Women in Tech: Meet the Duchess of SIlicon Valley Startups

“Silicon Valley is a place where you can just do anything, but geography matters less” says entrepreneur Marylene Delbourg-Delphis inside Buck’s Restaurant in Woodside, Calif. “With the addition of all sorts of nationalities, far more than anything we saw here 30 years ago, it’s a true melting pot for geographies and times. You have people coming from very different backgrounds with completely different histories. It’s truly phenomenal; here people have been used to inventing and innovation for two generations.”
Below is a link to my profile of Delbourg-Delphis, which was republished by Silicon Valley Watcher.

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Could Quantum Computers Rival Human Consciousness?

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In Italy’s Aeolian Islands, nature’s starkness captivates – The Seattle Times

Via Scoop.itMovin’ Ahead

In Italy’s Aeolian Islands, nature’s starkness captivatesThe Seattle TimesAs I watched the sun set from my terrace on the west coast of Salina, one of Italy’s Aeolian Islands, I marveled that the stone headrest…
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Technological Sublime: The Golden Gate Bridge Opened May 27, 1937

Below is a short article with quotes, photos and video of vintage footage shot on the the Golden Gate Bridge opened 74 years ago today.

Here is a cool video I found that fuses personal video with some historic “making of” the bridge video.

Via Scoop.itSan Francisco’s Life

Welcome to San Francisco. It’s May 27, 1937 and the Golden Gate Bridge is open for business. You could be one of the 200,000 people streaming across the new structure that day (above), or maybe you just glance over from time-to-time from your apartment at what had once seemed impossible. Either way, chances are you were filled the feeling of “the technological sublime,” as the historian David Nye calls it.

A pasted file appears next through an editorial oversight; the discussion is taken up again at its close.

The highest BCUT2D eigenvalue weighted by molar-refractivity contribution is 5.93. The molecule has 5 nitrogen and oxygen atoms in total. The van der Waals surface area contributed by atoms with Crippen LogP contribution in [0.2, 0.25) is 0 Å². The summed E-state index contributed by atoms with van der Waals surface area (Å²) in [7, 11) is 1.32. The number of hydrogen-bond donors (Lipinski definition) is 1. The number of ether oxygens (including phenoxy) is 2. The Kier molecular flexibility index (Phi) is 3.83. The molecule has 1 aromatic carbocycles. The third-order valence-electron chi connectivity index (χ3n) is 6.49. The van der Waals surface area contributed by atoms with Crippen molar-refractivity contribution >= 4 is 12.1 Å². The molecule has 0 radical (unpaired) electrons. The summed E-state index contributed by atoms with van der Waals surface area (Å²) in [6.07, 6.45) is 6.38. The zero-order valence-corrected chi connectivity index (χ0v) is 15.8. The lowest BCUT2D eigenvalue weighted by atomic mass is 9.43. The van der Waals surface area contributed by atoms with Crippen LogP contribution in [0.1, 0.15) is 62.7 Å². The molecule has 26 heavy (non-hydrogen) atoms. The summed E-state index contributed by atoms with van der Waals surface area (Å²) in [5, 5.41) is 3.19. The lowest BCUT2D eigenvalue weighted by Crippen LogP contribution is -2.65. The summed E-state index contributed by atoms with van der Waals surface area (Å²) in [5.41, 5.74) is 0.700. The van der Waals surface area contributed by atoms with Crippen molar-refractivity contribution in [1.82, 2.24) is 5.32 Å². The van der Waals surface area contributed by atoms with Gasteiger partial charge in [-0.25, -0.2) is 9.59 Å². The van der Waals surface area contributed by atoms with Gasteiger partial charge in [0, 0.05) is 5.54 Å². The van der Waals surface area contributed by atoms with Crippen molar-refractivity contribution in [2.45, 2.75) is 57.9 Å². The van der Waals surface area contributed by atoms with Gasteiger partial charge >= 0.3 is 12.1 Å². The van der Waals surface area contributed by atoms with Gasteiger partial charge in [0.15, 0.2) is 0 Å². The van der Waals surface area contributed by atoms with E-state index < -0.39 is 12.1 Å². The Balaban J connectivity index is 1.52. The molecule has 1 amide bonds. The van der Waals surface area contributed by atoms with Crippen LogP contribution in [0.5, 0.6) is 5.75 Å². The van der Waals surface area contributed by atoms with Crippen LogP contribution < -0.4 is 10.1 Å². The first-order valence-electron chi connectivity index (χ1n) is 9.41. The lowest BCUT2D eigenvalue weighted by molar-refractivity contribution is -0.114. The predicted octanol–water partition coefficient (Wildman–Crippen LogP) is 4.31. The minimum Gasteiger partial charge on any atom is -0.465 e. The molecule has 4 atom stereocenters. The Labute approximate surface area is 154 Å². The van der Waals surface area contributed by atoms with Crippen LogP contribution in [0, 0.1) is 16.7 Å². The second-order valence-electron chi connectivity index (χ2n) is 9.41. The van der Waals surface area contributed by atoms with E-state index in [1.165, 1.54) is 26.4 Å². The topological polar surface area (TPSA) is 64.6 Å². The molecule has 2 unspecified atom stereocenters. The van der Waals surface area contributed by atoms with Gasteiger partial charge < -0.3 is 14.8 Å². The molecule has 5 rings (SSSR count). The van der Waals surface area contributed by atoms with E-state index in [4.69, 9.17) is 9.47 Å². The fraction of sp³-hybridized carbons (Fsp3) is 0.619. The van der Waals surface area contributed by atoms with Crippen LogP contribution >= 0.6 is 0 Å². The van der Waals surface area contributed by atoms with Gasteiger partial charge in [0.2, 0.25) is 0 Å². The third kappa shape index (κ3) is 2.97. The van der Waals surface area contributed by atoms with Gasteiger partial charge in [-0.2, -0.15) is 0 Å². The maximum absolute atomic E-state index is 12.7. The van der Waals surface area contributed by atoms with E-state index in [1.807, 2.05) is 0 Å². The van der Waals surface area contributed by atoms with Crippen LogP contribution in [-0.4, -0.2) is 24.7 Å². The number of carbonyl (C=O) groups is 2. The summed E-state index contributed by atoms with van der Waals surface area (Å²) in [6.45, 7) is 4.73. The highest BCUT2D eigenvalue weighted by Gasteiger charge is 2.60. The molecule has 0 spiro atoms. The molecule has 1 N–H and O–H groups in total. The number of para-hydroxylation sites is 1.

Americans have a peculiar desire for the technological sublime, Nye argues, finding “essentially religious feeling” in our own creations. Technology serves the role in this country what religion does in less pluralistic societies. It binds us together through ritual pilgrimages to the sites of our collective achievements, achievements like the Golden Gate Bridge.
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Computer Born of Greek Democracy

According to archaeologists, the birth of the world’s first computer was much closer to the dawn of democracy than to the digital age.

Below is a link to a story I wrote for Intel Free Press looking at some of what’s known about the Antikythera Mechanism, discovered by sponge divers in 1900. It dates to the around 100 BCE, according to scientists studying it over the centuries.

The story was inspired by my archaeologists wife, and features a quote from her UC Berkeley friend and scientist Leonidas Petrakis, a former director at the Department of Energy’s Brookhaven National Laboratory, who recently wrote an article about the device for National Herald, a weekly publication for Greek-American news and culture.

The World’s First Computer May Be Older Than You Think


Grandparents of the Revolution — Laptops and Intel Chips from ’80s & ’90s

It’s not the Intel Museum, but the remodeled 4th Floor of Intel headquarters where we found the sun beaming down…on this blast from the past.

Chances are, you had or used one of these in your life.  Well, if you were alive in the previous millennium.

Imagine what the next 20 years will bring!
Image posted by MobyPicture.com
– Posted using MobyPicture.com

Silicon Valley History — People Doing Things That Change The World

 Even if you’ve read about it, seen photos or event stopped to visit, seeing the HP founders’ garage is inspiring. It’ an icon of for that spark of imagination and innovative spirit that still spreads through the arteries of Silicone Valley.

Watching this made me think how cool it is to have a legacy.  For HP it goes back a while.  They skyrocketed to greatness and managed through tough twists and turns to become one of today’s leading computer companies.

Even short-run start-ups have legacies in Silicon Valley.  While many seem to disappear, their efforts actually are the growth seeds, ideas and drive that drives the innovation collective.   And sure it’s the great breakthroughs and computer applications that blow the mind, but it’s the people, characters past and present, who are the core of the best stories about Silicon Valley.

This is a nicely produced visual story (kudos!) about people and technology inside HP.  The second video is another nicely produced video that looks at a major change to the tiny, ever shrinking transistor — arguable the real engine of possibilities we all think of when we hear two words:  Silicon Valley.

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